|St John the Baptist Churchyard and Vicarage, Kingston Vale||Kingston|
St John the Baptist Church was built at the top of Kingston Hill in Kingston Vale in 1861, a small church with picturesque bellcote, at that time surrounded largely by fields. The Vicar of Kingston, Revd Samuel Gandy, was instrumental in a number of new churches being built within Kingston parish to provide for the growing population. Due to the proximity to White Lodge in Richmond Park the church had many connections with the royal family and it was here that the future George V's engagement to Mary of Teck was witnessed. Now situated among housing, the church is surrounded by a hedged garden with a number of fine conifers and shrubs, and in the churchyard is a war memorial.
The information shown above was correct at the time of the last update 01/03/2012
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The first church in the Kingston Vale area was built in 1839, and in 1847 it became a parish. St John the Baptist was built on land donated by the local landowner, the Duke of Cambridge and among those who contributed towards building the church was the Duchess of Gloucester, one of George III's daughters. The foundation stone for the north aisle, added in 1874, was laid by Princess Mary Adelaide, Duchess of Teck, who was living in the White Lodge in Richmond Park. In later years the Duke and Duchess of York, later to become King George VI and Queen Elizabeth, attended St John's when they in residence at White Lodge. The novelist John Galsworthy was baptised here on 15 September 1867; the family lived in a number of properties in Coombe and his father was church warden at St John's.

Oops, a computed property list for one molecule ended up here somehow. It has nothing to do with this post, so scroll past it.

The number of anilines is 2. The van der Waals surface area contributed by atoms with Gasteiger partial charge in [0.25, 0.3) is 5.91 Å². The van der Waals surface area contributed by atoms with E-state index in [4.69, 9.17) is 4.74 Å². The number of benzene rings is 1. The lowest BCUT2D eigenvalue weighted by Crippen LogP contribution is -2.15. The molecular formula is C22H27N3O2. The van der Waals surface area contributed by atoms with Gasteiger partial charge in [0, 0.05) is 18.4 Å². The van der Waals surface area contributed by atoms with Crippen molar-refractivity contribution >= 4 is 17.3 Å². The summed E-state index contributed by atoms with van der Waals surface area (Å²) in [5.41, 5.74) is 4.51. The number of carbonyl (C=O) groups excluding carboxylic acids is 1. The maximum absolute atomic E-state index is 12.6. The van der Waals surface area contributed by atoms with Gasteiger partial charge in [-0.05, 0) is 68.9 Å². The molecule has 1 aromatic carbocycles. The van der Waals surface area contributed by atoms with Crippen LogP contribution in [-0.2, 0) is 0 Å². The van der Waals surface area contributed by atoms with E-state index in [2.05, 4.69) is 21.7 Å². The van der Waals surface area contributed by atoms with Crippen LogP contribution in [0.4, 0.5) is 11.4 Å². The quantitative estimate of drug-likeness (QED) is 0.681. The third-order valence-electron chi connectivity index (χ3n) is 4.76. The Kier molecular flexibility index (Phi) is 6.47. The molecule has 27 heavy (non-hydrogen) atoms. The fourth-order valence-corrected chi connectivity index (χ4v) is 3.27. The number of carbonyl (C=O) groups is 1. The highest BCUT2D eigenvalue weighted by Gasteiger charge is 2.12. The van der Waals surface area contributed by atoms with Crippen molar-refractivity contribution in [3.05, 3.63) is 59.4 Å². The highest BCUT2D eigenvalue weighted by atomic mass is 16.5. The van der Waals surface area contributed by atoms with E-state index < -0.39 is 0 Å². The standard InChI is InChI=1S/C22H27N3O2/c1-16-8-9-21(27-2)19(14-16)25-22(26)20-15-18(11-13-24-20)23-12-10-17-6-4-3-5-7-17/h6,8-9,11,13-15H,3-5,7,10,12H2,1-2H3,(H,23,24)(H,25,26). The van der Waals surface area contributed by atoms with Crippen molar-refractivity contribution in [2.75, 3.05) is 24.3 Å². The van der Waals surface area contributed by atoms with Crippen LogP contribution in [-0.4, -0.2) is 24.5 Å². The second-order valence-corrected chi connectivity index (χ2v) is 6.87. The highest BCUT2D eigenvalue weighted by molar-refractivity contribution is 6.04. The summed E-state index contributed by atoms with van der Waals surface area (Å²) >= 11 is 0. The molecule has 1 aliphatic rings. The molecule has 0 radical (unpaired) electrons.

Shaan Butters 'The Book of Kingston' (Baron, 1995); Tim Everson 'Kingston, Surbiton and Malden' Britain in Old Photographs (Sutton 1995, reprint Budding Books 2000)